Tilera Targets Data Bottlenecks With 72-Core Chip

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Tilera continues to develop new many-core processors built for the massive data processing needs of “hyper-connected” technology companies. Tilera’s newest offering is the GX-72, which boosts the number of cores it can harness to address bottlenecks in networks and applications. The new chip, which is being released today, can be used to power servers or as an accelerator an offload engine for x86-based hardware, an approach that broadens the potential uses for the technology.

The GX-72 is optimized for busting bottlenecks in moving large amounts of data. It builds upon Tilera’s architecture, which eliminates the on-chip bus interconnect, a centralized intersection where information flows between processor cores or between cores and the memory and I/O. Instead, Tilera employs an on-chip mesh network to interconnect cores.

The GX-72 is a 64-bit system-on-chip (SoC) equipped with 72 processing cores,  4 DDR memory controllers and a big-time emphasis on I/O. This includes 8 ports for 10 Gb Ethernet, 32 for 1Gb Ethernet, 24 lanes of PCIe 2.0 and Tilera’s MICA acceleration engine.

Tilera CEO: “Unprecedented” Compute

“Customers demand ever-increasing levels of performance and performance-per-watt to stay competitive and they simultaneously want to reuse their software and hardware investments across their product portfolio,” said Devesh Garg, president and CEO of Tilera. “The TILE-Gx72 brings an unprecedented amount of compute to customer designs, and leverages thousands of open source libraries and the growing Linux ecosystem. The TILE-Gx72 rounds out our processor portfolio, complementing our 9, 16 and 36-core TILE-Gx processors and is offering a remarkable range of processing performance.”

Tilera is part of an emerging ecosystem of companies seeking to harnesses thousands of low-power cores that work together on computing tasks. Tilera’s processors have proven to be particularly effective in web-scale operations like load balancing, image compression and especially caching, where Facebook has cited Tilera’s performance-per-watt in memcached applications.

With the GX-72, Tilera is also touting its capabilities as an “offload engine” – a network interface card (NIC) that can plug into an x86 server using a PCIe connection, accelerating data handling by using both the many-core and x86 architectures to process data. One application for this is network monitoring and intrusion detection, allowing rapid inspection of data as it enters a system.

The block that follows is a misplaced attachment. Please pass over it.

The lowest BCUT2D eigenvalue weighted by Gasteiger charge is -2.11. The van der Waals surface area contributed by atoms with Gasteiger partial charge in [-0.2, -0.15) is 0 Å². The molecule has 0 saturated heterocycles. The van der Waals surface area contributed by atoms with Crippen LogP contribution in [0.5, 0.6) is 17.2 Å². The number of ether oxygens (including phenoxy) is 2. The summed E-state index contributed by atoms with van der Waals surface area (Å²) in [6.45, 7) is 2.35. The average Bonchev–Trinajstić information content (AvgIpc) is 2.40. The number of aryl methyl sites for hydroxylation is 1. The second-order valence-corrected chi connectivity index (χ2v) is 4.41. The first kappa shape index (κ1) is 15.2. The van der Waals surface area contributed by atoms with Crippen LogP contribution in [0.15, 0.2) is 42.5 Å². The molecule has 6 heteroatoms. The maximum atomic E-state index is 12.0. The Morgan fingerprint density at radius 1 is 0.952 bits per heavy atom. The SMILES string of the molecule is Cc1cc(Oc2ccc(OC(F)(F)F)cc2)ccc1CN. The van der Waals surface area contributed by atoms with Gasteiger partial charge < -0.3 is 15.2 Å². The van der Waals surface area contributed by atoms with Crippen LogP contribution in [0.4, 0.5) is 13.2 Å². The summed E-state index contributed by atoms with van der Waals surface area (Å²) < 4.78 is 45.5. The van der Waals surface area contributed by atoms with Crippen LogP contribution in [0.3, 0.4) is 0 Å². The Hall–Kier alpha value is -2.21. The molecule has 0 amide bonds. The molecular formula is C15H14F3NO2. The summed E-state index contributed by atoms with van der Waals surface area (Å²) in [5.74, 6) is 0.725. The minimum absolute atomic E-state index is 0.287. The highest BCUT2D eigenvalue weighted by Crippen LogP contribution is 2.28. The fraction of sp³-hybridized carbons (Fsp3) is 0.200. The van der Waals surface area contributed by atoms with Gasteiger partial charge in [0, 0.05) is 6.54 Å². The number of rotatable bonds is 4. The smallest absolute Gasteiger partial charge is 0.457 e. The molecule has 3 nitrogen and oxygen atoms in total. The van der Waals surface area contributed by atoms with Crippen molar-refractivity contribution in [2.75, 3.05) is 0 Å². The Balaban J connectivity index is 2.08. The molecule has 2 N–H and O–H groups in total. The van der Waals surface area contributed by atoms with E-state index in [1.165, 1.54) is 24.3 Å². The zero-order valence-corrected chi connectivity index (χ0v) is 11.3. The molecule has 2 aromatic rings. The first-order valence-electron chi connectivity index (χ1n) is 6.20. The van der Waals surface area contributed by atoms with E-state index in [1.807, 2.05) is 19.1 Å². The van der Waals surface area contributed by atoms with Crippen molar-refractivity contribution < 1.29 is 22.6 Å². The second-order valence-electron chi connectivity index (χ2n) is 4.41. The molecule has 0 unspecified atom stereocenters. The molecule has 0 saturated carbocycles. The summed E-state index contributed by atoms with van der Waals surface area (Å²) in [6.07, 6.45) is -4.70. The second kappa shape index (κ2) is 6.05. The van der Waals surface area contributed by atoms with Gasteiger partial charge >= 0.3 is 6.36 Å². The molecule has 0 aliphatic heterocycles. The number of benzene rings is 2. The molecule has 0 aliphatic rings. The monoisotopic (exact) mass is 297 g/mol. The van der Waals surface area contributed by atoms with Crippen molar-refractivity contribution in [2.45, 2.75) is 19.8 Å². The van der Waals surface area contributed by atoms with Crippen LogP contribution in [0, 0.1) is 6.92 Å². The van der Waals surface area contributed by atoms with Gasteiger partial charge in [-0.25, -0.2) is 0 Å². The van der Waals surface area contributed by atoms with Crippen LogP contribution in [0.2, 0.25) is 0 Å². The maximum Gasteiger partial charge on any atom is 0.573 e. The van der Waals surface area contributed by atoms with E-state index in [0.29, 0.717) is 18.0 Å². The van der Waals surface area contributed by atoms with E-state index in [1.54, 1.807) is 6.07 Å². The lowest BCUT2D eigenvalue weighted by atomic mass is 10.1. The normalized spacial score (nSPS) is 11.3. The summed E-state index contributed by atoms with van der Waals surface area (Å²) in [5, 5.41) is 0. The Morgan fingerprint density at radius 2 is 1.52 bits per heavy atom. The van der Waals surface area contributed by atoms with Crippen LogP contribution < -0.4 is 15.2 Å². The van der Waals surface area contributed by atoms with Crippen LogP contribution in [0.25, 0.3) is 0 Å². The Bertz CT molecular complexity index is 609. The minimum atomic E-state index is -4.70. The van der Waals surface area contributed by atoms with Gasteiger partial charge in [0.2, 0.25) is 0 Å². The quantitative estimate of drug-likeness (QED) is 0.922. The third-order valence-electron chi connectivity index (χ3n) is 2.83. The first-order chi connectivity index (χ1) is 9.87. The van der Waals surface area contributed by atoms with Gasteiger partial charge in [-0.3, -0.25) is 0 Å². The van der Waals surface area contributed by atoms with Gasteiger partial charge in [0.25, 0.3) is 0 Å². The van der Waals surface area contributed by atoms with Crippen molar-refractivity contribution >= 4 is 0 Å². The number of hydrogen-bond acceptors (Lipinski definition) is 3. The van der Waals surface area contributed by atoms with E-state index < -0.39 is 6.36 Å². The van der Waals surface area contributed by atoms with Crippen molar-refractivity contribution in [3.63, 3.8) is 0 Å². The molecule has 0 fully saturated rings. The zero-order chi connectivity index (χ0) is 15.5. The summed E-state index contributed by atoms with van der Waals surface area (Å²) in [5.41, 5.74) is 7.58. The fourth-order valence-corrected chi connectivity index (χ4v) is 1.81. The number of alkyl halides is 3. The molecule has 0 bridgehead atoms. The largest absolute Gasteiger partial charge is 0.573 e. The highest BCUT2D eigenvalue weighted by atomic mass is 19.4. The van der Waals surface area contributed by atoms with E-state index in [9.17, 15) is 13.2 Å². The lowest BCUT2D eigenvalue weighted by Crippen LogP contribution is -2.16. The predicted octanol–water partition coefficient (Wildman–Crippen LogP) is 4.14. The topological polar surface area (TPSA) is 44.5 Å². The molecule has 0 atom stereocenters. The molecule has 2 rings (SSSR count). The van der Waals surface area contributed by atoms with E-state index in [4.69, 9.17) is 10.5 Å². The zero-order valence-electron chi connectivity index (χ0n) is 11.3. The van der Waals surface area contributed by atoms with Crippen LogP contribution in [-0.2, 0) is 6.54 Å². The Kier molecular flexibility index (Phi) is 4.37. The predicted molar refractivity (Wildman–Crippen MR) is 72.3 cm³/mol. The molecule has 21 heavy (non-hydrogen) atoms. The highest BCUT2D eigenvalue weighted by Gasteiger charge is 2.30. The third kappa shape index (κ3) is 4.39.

Security Use Cases

“We have a pretty high bar on what we can put on an accelerator,” said Bob Doud, the Director of Processor Strategy at Tilera. “It can be used for network intelligence: packet monitoring, visibility into fast-moving traffic, capturing packets and filtering at higher speed.”

With more companies moving large volumes of encrypted traffic, that’s an important capability. “If 100 percent of your traffic is encrypted, that’s a crushing load,” said Doud.

“We continue to be impressed with the scalability of the TILE-Gx family with its seamless software compatibility from 9 cores to 72 cores,” said Ofer Raz, head of platforms and architecture at security specialist Check Point Software Technologies. “The TILE-Gx72 processor brings the right mix of compute, low-latency I/O, memory bandwidth, and accelerators for the needs of our intelligent, integrated security appliances.”

The GX-72 is also proving effective in managing large volumes of video content, either in HTTP streaming or video conferencing. An example: a law enforcement agency using Tilera chips to accelerate processing of incoming video that may need to be quickly redeployed back out to the field.

Here’s a slide that offers an overview of Tilera’s approach to offload processing and some of the use cases:

Tile-gx-72-inline

About the Author

Rich Miller is the founder and editor at large of Data Center Knowledge, and has been reporting on the data center sector since 2000. He has tracked the growing impact of high-density computing on the power and cooling of data centers, and the resulting push for improved energy efficiency in these facilities.

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